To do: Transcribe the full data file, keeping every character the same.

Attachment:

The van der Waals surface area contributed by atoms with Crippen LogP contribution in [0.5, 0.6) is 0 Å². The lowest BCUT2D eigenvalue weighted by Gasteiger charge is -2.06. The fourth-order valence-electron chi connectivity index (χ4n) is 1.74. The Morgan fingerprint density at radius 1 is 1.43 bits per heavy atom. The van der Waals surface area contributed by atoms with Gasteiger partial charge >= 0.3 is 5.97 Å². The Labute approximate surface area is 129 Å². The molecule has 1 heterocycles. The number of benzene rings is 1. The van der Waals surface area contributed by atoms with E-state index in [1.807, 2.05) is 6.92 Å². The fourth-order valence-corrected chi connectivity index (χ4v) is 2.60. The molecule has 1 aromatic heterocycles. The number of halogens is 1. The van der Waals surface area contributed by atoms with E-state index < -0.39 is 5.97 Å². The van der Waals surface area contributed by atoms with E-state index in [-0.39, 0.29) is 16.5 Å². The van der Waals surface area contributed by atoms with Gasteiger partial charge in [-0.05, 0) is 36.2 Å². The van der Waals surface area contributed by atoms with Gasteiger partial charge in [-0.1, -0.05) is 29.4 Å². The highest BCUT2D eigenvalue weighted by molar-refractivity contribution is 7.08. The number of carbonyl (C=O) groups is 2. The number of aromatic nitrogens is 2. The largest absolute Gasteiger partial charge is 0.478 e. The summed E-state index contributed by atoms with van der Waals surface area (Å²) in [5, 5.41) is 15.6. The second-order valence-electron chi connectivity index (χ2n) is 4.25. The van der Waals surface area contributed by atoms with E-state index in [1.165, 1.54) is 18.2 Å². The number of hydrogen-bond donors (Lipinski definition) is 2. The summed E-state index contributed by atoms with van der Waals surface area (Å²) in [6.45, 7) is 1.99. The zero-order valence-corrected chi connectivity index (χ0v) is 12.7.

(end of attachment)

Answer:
The van der Waals surface area contributed by atoms with Crippen LogP contribution in [0.5, 0.6) is 0 Å². The lowest BCUT2D eigenvalue weighted by Gasteiger charge is -2.06. The fourth-order valence-electron chi connectivity index (χ4n) is 1.74. The Morgan fingerprint density at radius 1 is 1.43 bits per heavy atom. The van der Waals surface area contributed by atoms with Gasteiger partial charge >= 0.3 is 5.97 Å². The Labute approximate surface area is 129 Å². The molecule has 1 heterocycles. The number of benzene rings is 1. The van der Waals surface area contributed by atoms with E-state index in [1.807, 2.05) is 6.92 Å². The fourth-order valence-corrected chi connectivity index (χ4v) is 2.60. The molecule has 1 aromatic heterocycles. The number of halogens is 1. The van der Waals surface area contributed by atoms with E-state index < -0.39 is 5.97 Å². The van der Waals surface area contributed by atoms with E-state index in [-0.39, 0.29) is 16.5 Å². The van der Waals surface area contributed by atoms with Gasteiger partial charge in [-0.05, 0) is 36.2 Å². The van der Waals surface area contributed by atoms with Gasteiger partial charge in [-0.1, -0.05) is 29.4 Å². The highest BCUT2D eigenvalue weighted by molar-refractivity contribution is 7.08. The number of carbonyl (C=O) groups is 2. The number of aromatic nitrogens is 2. The largest absolute Gasteiger partial charge is 0.478 e. The summed E-state index contributed by atoms with van der Waals surface area (Å²) in [5, 5.41) is 15.6. The second-order valence-electron chi connectivity index (χ2n) is 4.25. The van der Waals surface area contributed by atoms with E-state index in [1.165, 1.54) is 18.2 Å². The number of hydrogen-bond donors (Lipinski definition) is 2. The summed E-state index contributed by atoms with van der Waals surface area (Å²) in [6.45, 7) is 1.99. The zero-order valence-corrected chi connectivity index (χ0v) is 12.7.